Michael Moore’s humble lakeside house in the shores of Central Lake, Michigan, is for sale. Even the Hollywood industry tabloid Variety is properly snarky about the abode of this tribune of the oppressed working class:
The estate, which the Detroit News once described as “two large houses joined at the hip, bordered by a third house,” includes an 11,058-square-foot main residence — a rustic-luxe, modern-minded play on a lodge-like log cabin — with 7 bedrooms and 8.5 bathrooms plus a self-contained guesthouse cottage and what listing details describe as an “executive office” with separate entrance above the two-car garage. . .
A capacious, cathedral-ceiled foyer with rugged, hand-hewn log walls and a winding custom staircase leads into an also double-height sitting room with river rock fireplace and glass sliders that open to a lake-view deck. The grandly scaled but laid-back room is flanked by a more cozily proportioned den/TV lounge and a spacious eat-in kitchen fitted with granite countertops on Shaker-style cabinetry painted either steel-blue or tomato red. There are all the customary stainless steel appliances usually found in most multimillion-dollar mansions as well as a supersized center island with integrated butcher-block topped snack bar. Beyond the kitchen an oversized dining room has a soaring, vaulted ceiling and spills out to a lake view through accordion-style folding glass doors. An adjoining sitting area has another wood-burning fireplace and a secondary staircase that, along with an elevator, provides access to all three floors of the mansion.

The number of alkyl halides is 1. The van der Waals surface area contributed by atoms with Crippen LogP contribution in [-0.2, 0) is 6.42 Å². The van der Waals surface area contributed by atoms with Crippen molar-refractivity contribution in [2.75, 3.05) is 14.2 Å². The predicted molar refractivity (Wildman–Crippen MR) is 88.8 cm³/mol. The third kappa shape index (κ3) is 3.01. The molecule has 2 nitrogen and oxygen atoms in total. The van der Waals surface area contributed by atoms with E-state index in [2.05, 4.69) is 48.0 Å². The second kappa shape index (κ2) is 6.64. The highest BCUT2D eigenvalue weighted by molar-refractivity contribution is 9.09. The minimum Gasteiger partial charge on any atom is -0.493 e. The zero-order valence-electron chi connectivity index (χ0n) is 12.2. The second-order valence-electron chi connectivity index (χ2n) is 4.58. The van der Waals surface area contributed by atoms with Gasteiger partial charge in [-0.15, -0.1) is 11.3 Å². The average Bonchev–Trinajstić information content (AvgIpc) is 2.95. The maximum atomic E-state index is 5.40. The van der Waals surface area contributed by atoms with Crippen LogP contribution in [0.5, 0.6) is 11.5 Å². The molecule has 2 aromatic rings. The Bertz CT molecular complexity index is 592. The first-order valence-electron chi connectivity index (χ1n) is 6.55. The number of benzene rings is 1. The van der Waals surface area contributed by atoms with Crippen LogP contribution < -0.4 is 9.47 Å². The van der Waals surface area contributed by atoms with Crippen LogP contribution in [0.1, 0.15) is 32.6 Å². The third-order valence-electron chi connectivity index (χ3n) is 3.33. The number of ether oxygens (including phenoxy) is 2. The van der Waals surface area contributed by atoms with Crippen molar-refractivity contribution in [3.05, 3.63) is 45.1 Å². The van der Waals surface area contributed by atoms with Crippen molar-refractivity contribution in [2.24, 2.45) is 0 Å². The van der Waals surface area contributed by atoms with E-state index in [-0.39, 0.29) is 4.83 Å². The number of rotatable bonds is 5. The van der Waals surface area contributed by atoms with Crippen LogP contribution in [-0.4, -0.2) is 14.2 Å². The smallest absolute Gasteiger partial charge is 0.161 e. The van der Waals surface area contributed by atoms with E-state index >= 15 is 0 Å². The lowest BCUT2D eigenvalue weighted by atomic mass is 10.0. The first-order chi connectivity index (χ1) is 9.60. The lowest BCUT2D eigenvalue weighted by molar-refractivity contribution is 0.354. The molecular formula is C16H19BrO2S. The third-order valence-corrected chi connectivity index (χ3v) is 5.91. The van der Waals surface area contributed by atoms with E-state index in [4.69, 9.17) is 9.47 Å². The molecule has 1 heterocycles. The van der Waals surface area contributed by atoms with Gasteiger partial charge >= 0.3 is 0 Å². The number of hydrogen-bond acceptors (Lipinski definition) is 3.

Who does he think he is, Tom Friedman? But let’s face it, after all those hoagies on the set, Moore needs an elevator. But enough with the description. How about some photos:
Postscript from Variety:
It was revealed during the couple’s contentious divorce and since widely reported that Mister and ex-Missus Moore own a total of nine properties. As far as this property gossip can tell, most of them appear to be investment properties in Michigan, but they also keep a three-unit combination condo on a high floor of a high-end if undistinguished, full-service building in New York City’s historically liberal Upper West Side that — as best as we can tell from a careful parse of confusing property records — they picked up in the last days of 1996 for $1.272 million.
It was ever so for leftists like Moore.